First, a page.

If the current health bill passes, she will surely pay a higher premium because her required coverage would include universal preventive care such as dental visits, gynecological exams,  and other screenings that she will never undergo. Instead, she will have to forego some of her personalized health choices.   

 

Scenario 2:

Bill has recently discovered that he has the gene for ALS. There is no treatment for ALS.  Although it is not certain he will develop the disease, he has already started to experience the same early symptoms that he saw his father and brother go through.  He would rather die of a heart attack or a car accident or a hundred other common maladies, so he has decided that he will exercise what little control he has and never go to the doctor or the emergency room again. He has filled out the paperwork and his wife has agreed. Yet to be a law-abiding citizen, he will still have to pay for the government-mandated health insurance instead of putting his money toward long-term disability insurance or a daily living fund for his wife after he becomes disabled.

His wife is barren, so fortunately they don’t have to worry about their children inheriting the gene. But she will still have to pay for insurance that covers maternity care, well baby, and child care rather than grief counseling.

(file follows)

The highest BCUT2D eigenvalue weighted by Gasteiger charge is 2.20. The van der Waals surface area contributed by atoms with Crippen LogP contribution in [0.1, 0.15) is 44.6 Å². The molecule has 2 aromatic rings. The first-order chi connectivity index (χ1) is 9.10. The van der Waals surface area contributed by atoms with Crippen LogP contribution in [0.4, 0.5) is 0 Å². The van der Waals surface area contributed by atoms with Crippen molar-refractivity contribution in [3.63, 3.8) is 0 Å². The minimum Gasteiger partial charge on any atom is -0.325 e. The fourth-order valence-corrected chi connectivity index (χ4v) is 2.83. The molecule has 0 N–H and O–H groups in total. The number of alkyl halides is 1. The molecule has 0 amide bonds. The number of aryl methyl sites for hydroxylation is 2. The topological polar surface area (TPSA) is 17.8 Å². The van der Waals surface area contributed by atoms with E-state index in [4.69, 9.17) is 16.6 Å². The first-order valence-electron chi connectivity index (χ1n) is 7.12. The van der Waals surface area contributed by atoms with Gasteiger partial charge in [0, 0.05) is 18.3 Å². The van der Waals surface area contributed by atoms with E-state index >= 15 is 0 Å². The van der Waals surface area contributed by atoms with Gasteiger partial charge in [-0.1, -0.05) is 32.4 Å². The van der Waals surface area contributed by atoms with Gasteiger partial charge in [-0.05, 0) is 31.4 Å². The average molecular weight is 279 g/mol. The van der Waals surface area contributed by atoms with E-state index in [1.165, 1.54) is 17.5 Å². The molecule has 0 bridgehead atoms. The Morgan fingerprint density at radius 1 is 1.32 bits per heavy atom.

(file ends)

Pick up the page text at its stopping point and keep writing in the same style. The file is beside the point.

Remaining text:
Both of the scenarios above are real people. I’m sure you know others. In fact we could come up with a real-life scenario every day for the rest of the year in which mandatory preventive insurance will directly trade off one individual’s personalized health choices in favor of someone else’s general preventive care. Whether intentional or unintentional, the consequences are the same, and deeper than the surface of the bill.   Again, this isn’t about the part that keeps people from going broke if they get sick; this is about the scope that extends beyond catastrophic care and pushes the boundaries of freedom.

Measuring Aura

In Commentary, Science on July 22, 2009 at 6:02 pm